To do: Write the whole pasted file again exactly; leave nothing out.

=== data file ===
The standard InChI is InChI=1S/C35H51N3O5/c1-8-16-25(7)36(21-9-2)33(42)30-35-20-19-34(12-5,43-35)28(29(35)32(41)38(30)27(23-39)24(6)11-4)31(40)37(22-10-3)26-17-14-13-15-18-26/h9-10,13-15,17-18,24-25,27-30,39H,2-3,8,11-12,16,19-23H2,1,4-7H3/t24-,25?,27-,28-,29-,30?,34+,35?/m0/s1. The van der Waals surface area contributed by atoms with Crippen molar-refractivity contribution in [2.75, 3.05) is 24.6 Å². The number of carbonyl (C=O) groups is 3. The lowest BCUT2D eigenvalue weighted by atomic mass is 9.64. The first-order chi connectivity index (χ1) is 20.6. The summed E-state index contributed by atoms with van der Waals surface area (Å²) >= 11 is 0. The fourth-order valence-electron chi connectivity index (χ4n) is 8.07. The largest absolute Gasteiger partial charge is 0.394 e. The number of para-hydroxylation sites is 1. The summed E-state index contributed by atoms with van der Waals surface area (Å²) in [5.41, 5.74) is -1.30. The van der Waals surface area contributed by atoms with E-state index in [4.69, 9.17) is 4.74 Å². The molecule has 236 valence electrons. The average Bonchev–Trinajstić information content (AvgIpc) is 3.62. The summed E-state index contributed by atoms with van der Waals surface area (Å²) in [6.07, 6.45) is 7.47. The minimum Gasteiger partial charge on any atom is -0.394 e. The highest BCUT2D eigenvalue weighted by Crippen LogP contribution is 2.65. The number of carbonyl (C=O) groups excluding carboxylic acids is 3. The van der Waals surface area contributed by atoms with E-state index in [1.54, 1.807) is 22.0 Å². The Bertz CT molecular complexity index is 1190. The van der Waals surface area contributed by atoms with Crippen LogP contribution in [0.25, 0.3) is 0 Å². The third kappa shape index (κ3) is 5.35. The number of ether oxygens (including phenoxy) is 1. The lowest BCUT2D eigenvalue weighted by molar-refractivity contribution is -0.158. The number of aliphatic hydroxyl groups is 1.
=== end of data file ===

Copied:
The standard InChI is InChI=1S/C35H51N3O5/c1-8-16-25(7)36(21-9-2)33(42)30-35-20-19-34(12-5,43-35)28(29(35)32(41)38(30)27(23-39)24(6)11-4)31(40)37(22-10-3)26-17-14-13-15-18-26/h9-10,13-15,17-18,24-25,27-30,39H,2-3,8,11-12,16,19-23H2,1,4-7H3/t24-,25?,27-,28-,29-,30?,34+,35?/m0/s1. The van der Waals surface area contributed by atoms with Crippen molar-refractivity contribution in [2.75, 3.05) is 24.6 Å². The number of carbonyl (C=O) groups is 3. The lowest BCUT2D eigenvalue weighted by atomic mass is 9.64. The first-order chi connectivity index (χ1) is 20.6. The summed E-state index contributed by atoms with van der Waals surface area (Å²) >= 11 is 0. The fourth-order valence-electron chi connectivity index (χ4n) is 8.07. The largest absolute Gasteiger partial charge is 0.394 e. The number of para-hydroxylation sites is 1. The summed E-state index contributed by atoms with van der Waals surface area (Å²) in [5.41, 5.74) is -1.30. The van der Waals surface area contributed by atoms with E-state index in [4.69, 9.17) is 4.74 Å². The molecule has 236 valence electrons. The average Bonchev–Trinajstić information content (AvgIpc) is 3.62. The summed E-state index contributed by atoms with van der Waals surface area (Å²) in [6.07, 6.45) is 7.47. The minimum Gasteiger partial charge on any atom is -0.394 e. The highest BCUT2D eigenvalue weighted by Crippen LogP contribution is 2.65. The number of carbonyl (C=O) groups excluding carboxylic acids is 3. The van der Waals surface area contributed by atoms with E-state index in [1.54, 1.807) is 22.0 Å². The Bertz CT molecular complexity index is 1190. The van der Waals surface area contributed by atoms with Crippen LogP contribution in [0.25, 0.3) is 0 Å². The third kappa shape index (κ3) is 5.35. The number of ether oxygens (including phenoxy) is 1. The lowest BCUT2D eigenvalue weighted by molar-refractivity contribution is -0.158. The number of aliphatic hydroxyl groups is 1.